- Mosquitoes: Mosquitoes are the most common summer pest. The warmer temperatures allow mosquitoes to move through their life cycle faster which means they lay more eggs in the summer months. The summer rains also provide the ideal setting for mosquitoes to breed.
- Stinging Insects: Stinging insects reach their highest populations in the summer. They will often build their nests in any openings in your house, under overhangs or in the ground near your foundation.
- Ants: Ants continue to be a nuisance in the summer. As the rains continue through the season, ants will continue to seek shelter in higher ground. They will also continue to forage into our homes in search of food.
- Flies: Flies are most active in the summer months. This is also their peak breeding season. Flies will spawn in animal waste, garbage, and rotting foods.
- Termites: Termites are most productive in the summer. This is the season when they continue to consume wood while the queen continues to lay eggs and build their colonies.
- Bed Bugs: Once again, bed bugs are year round pests. Many populations thrive in the summer months because of an increase in travel during summer break from school.
Fall brings about cooler temperatures. This is the time of year when pests start to prepare for the upcoming winter. Many pests will start to seek warmth and shelter inside our homes. Here are some common fall pests:
- Cockroaches: Cockroaches are some of the most common fall pests. Cockroaches cannot survive in colder temperatures so fall is when we see them start to migrate indoors in search of shelter and warmth. Cockroaches are known to hide near pipes and drains. They can spread disease and exacerbate asthma.
- Spiders: Spiders are also common in the fall for the same reasons as cockroaches. They will move indoors to avoid the harsh colder temperatures, as well as in search of food as many of the flying insect populations decline as the weather cools. Spiders also breed in the fall so activity will increase as males go in search of mates.
- Rodents: Rodents are another common fall pest. Rodents will migrate indoors as the weather cools in search of warmth, shelter, food, and water. Rodents not only spread disease but will also chew through wood supports and electrical wires in your home.
- Fleas: With rodents come fleas. Fleas flourish in warmer weather so as the weather cools, we see their populations indoors thrive. Fleas will hitchhike into your home on both your pets and any other wildlife that come into your home in the fall.
- Stinkbugs: Stinkbugs become a nuisance in the fall. Stinkbugs are known for emitting an extremely foul odor when they feel threatened. Stinkbugs are also considered a serious threat to agriculture as they can cause significant damage to crops.
While many pests hibernate or become dormant over the winter, don’t relax just yet! There are still many pests that we see in larger numbers in the winter months as they make their way into our home to avoid the harsh cold weather. Here are some common winter pests:
- Rodents: Rodents are the most common pests we see in the winter. Rats, mice, and squirrels will invade our homes in search of a warm place to stay and an ample supply of food and water.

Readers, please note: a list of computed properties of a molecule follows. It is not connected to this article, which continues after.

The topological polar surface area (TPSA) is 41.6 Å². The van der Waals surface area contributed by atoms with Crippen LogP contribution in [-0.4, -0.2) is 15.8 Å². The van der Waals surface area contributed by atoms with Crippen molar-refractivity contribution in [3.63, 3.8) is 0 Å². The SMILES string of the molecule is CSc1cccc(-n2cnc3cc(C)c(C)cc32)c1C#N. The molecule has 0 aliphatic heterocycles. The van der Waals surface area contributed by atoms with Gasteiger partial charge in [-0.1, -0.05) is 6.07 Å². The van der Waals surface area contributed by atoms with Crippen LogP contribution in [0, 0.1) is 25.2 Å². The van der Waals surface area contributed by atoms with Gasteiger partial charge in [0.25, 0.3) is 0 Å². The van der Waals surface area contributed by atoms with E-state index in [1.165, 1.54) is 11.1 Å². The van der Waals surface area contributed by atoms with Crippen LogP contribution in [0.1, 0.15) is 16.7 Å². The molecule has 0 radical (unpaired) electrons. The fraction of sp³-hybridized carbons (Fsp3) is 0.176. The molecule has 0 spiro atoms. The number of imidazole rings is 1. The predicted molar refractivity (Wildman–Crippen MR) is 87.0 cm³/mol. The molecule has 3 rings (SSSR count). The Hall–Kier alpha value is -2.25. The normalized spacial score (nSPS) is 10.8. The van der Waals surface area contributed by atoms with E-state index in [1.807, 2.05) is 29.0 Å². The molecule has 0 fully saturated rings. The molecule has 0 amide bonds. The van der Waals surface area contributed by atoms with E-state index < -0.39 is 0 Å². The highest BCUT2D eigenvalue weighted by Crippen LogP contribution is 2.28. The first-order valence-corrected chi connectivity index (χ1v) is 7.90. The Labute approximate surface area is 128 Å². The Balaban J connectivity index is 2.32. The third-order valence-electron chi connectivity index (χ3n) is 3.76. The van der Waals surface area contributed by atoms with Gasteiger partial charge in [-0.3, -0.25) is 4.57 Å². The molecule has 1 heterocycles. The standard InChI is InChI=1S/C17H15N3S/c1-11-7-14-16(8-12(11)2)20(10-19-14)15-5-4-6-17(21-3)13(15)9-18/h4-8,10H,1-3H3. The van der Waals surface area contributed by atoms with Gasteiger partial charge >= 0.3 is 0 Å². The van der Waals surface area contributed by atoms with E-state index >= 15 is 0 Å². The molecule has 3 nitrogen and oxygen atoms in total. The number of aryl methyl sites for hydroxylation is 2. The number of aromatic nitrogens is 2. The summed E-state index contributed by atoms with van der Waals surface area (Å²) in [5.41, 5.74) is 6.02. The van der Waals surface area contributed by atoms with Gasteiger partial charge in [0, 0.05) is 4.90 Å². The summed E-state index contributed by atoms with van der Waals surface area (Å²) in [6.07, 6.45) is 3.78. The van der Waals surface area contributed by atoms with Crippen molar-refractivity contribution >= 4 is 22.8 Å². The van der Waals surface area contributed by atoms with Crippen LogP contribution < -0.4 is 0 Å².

- Roaches: While most cockroach species die off in the winter, Oriental roaches and German roaches are still active during this time of year. They seek dark, damp areas which are prevalent in the wintertime.
- Bed Bugs: Once again, bed bug populations are active year round but they often flourish during the winter months as these are some of the busiest travel times of the year.
As you can see, no two pests are alike and no two seasons are alike. In the same manner, one universal pest control method won’t work for different pests or for different seasons. It is important to know which pests thrive during which seasons so that you can better prepare your home year round to prevent an invasion. If you suspect that you have a pest problem in your home, contact a professional pest control company who can provide you with a thorough evaluation and set you up with a comprehensive treatment plan.
It’s summer time and BBQ season is in full effect. Naturally, your family and friends aren’t the only ones attracted to the smell of something good on the grill. We at Northwest Exterminating provide extensive treatments for mosquitos, fleas & ticks and other creepy crawlers that may want to stop by. However, being proactive in small ways can add to the benefits of pest and mosquito control. Below is a list of tips to help you keep your BBQ guests from getting bugged!
- Keep your outdoor dining area clean. For instance, flies hate the scent of Pine-sol. Mix it with water and put it in a spray bottle to use to wipe down the porch and furniture.
- Place a fan near your BBQ area. This moderate breeze will blow tiny insects off-track
- If you have a more serious mosquito problem, use a fogger in the BBQ area before the event and make sure to spray bushes as well.
- Tiki torches, citronella candles or insecticide candles should go around the edge of your BBQ area, though guests will have to be mindful if you choose to go this route.
- Screen tents are a useful means of protecting food and guests.
- Keep food inside and have guests serve themselves indoors before coming outdoors to eat.
- Bug spray is useful plus and there should be enough for each guest to use.